Kim Jong-Un Must Be Pretty Happy Right Now

Kim Jong-Un Must Be Pretty Happy Right Now

"President Trump and Chairman Kim Jong Un conducted a comprehensive, in-depth, and honest exchange of opinions on the issues related to the establishment of new U.S. -DPRK relations and the building of a lasting and robust peace regime on the Korean Peninsula", the leaders said in a joint statement.

Just last week, UN North Korea expert Tomas Ojea Quintana said that making sure that ending the camps was "on the table" in talks with North Korea was vital to the sustained success of any denuclearisation plan. He also said he wants to bring American soldiers in the Korean Peninsula back home "at some point".

Even before the two leaders were anywhere near each other, you can already see Mr Trump stretching out his hand - ready perhaps, to execute that famous grip he's known for.

Trump sounded triumphant following his meeting with Kim, expressing confidence the North Korean leader was serious about abandoning his nuclear programme and transforming his country from an isolated rogue regime to a respected member of the world community.

In return Mr Trump axed the drills with, it seems, no warning to Seoul (or even United States forces). The president also said the he trusts Kim will follow through, but won't admit if he got it wrong.

Mr Kim was sent off in a ceremony at the Pyongyang airport joined by a group of senior officials, such as Mr Kim Yong Nam, the North's nominal head of state, Mr Choe Ryong Hae, vice-chairman of the North's State Affairs Commission, and Prime Minister Pak Pong Ju.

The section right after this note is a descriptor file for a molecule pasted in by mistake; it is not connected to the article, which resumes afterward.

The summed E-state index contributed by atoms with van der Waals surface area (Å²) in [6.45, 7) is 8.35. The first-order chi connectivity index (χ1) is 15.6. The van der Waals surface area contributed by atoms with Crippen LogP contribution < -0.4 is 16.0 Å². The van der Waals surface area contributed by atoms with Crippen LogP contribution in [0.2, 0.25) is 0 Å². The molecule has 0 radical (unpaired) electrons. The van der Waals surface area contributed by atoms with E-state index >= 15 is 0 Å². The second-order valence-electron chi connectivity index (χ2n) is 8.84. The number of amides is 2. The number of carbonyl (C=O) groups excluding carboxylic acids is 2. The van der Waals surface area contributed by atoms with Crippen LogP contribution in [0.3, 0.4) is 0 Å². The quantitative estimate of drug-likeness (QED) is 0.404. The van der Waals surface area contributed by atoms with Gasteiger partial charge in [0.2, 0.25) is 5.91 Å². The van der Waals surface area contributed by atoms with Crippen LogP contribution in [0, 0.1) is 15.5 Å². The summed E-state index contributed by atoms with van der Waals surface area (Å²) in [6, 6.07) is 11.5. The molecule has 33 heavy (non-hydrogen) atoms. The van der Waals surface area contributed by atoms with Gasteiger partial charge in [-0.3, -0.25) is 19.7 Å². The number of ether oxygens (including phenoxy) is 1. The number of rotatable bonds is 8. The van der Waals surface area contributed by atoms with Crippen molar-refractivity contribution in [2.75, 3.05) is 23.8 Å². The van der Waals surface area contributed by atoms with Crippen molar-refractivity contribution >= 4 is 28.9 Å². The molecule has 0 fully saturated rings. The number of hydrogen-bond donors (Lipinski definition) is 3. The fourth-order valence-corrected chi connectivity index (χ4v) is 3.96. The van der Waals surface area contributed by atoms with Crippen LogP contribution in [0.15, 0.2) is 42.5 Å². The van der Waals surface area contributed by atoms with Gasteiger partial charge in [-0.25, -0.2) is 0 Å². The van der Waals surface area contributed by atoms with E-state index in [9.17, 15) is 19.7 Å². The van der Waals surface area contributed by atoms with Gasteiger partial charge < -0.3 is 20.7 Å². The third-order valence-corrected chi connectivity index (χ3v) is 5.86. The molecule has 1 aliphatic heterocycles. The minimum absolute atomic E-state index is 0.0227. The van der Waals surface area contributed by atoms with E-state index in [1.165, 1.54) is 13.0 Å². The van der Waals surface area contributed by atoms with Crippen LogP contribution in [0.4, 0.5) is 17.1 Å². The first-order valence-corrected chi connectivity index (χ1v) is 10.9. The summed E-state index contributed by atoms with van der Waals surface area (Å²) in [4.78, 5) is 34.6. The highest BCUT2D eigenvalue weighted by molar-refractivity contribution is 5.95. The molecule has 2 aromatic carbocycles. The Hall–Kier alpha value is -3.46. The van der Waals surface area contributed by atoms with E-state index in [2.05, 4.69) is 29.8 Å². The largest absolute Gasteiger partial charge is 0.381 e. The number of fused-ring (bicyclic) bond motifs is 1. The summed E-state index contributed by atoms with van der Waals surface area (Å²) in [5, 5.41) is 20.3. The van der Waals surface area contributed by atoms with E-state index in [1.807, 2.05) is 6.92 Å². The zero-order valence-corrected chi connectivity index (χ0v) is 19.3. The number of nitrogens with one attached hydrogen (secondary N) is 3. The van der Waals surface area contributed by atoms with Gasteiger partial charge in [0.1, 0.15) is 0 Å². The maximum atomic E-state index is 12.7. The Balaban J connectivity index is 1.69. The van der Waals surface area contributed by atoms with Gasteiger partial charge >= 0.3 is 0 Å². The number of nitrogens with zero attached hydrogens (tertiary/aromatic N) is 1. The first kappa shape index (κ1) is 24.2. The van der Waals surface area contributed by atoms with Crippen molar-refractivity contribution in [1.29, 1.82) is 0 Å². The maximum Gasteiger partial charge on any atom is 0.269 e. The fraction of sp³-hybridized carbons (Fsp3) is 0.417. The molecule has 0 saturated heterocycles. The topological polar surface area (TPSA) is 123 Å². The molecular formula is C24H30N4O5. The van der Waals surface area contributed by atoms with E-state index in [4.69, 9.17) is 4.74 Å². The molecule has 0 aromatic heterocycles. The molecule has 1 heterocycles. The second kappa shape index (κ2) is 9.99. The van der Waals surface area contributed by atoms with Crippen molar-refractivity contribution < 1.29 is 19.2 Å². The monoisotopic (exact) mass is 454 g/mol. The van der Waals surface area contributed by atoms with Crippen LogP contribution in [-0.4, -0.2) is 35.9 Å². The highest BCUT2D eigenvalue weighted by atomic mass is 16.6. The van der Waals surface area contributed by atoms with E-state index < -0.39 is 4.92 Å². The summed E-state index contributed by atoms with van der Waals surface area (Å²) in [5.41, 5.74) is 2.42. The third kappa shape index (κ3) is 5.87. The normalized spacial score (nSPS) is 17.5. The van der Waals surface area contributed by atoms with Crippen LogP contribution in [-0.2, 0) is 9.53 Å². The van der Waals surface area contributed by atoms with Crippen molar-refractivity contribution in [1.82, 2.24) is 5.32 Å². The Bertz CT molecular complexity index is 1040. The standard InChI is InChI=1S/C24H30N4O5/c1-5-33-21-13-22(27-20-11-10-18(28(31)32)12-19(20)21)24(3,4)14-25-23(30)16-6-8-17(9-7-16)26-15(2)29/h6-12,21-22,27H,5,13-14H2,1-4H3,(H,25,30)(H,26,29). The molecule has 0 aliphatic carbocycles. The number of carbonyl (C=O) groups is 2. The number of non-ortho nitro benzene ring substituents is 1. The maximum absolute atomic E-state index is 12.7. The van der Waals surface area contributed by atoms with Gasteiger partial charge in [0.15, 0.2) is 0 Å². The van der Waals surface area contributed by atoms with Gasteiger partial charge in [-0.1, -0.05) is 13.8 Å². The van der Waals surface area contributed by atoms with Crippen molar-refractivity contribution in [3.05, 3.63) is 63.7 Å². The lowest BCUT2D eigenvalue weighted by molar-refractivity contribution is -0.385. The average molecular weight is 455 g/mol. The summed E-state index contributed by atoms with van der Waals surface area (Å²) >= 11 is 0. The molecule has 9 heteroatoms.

A spokeswoman for United States military forces in Korea said it had not received any direction to cease joint military drills. -South Korea joint military exercises, which Trump unilaterally declared in his post-summit press conference. Then he said: "We will be stopping the war games, which will save us a tremendous amount of money unless and until we see the future negotiation is not going along like it should".

Trump's comments will be questioned by many in South Korea and beyond, with some seeing in them an effort by North Korea to drive a wedge between Seoul and Washington.

"He can come to the White House as long as he gives up his nuclear program, gives up his missile program. Sen".

In an interview with the Fox News host, the president said that at time his aggressive tone against Kim felt "foolish". "Donald Trump should take a lot of credit because he went out of the box and made this happen". It was brutal. But a lot of people started to focus on what was going on, including North Korea. North Korea also insists that the US troop presence in the South, as well as its nuclear "umbrella" over allies Seoul and Tokyo, are part of America's "hostile" policy toward the North.

Trump would be very wise to indicate willingness to offer something in that direction, Perry said, but concessions should be made gradually, starting with a reversible step to establish a USA diplomatic presence working in another country's embassy.

"They are despotic, they are ruthless, they are cruel to their own people, but they are not insane", he said.

After greeting each other, the two leaders planned to sit for a one-on-one meeting that a USA official, speaking on condition of anonymity, said could last up to two hours, with only translators joining them.